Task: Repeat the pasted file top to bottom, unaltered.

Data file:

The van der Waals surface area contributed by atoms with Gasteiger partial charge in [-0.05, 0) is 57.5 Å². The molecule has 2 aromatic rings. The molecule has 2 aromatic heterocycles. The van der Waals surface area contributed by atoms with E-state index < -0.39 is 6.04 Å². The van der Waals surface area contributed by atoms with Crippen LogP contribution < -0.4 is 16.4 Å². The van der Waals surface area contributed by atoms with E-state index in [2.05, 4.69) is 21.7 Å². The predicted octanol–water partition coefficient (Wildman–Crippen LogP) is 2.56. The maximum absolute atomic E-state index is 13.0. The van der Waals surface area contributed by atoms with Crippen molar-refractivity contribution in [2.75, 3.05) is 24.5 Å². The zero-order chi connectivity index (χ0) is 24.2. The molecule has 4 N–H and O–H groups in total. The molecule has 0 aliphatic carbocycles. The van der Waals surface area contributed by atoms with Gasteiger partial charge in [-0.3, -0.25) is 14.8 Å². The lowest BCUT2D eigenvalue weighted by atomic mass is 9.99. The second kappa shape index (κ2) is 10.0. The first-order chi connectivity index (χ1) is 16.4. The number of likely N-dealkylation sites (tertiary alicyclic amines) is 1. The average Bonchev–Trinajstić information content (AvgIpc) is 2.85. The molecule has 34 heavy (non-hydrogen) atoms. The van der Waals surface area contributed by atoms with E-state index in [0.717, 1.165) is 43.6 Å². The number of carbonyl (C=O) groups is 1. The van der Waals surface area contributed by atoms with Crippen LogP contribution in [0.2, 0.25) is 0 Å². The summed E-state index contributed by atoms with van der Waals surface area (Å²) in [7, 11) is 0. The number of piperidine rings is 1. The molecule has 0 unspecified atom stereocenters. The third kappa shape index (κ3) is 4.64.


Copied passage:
The van der Waals surface area contributed by atoms with Gasteiger partial charge in [-0.05, 0) is 57.5 Å². The molecule has 2 aromatic rings. The molecule has 2 aromatic heterocycles. The van der Waals surface area contributed by atoms with E-state index < -0.39 is 6.04 Å². The van der Waals surface area contributed by atoms with Crippen LogP contribution < -0.4 is 16.4 Å². The van der Waals surface area contributed by atoms with E-state index in [2.05, 4.69) is 21.7 Å². The predicted octanol–water partition coefficient (Wildman–Crippen LogP) is 2.56. The maximum absolute atomic E-state index is 13.0. The van der Waals surface area contributed by atoms with Crippen molar-refractivity contribution in [2.75, 3.05) is 24.5 Å². The zero-order chi connectivity index (χ0) is 24.2. The molecule has 4 N–H and O–H groups in total. The molecule has 0 aliphatic carbocycles. The van der Waals surface area contributed by atoms with Gasteiger partial charge in [-0.3, -0.25) is 14.8 Å². The lowest BCUT2D eigenvalue weighted by atomic mass is 9.99. The second kappa shape index (κ2) is 10.0. The first-order chi connectivity index (χ1) is 16.4. The number of likely N-dealkylation sites (tertiary alicyclic amines) is 1. The average Bonchev–Trinajstić information content (AvgIpc) is 2.85. The molecule has 34 heavy (non-hydrogen) atoms. The van der Waals surface area contributed by atoms with E-state index in [0.717, 1.165) is 43.6 Å². The number of carbonyl (C=O) groups is 1. The van der Waals surface area contributed by atoms with Crippen LogP contribution in [0.2, 0.25) is 0 Å². The summed E-state index contributed by atoms with van der Waals surface area (Å²) in [7, 11) is 0. The number of piperidine rings is 1. The molecule has 0 unspecified atom stereocenters. The third kappa shape index (κ3) is 4.64.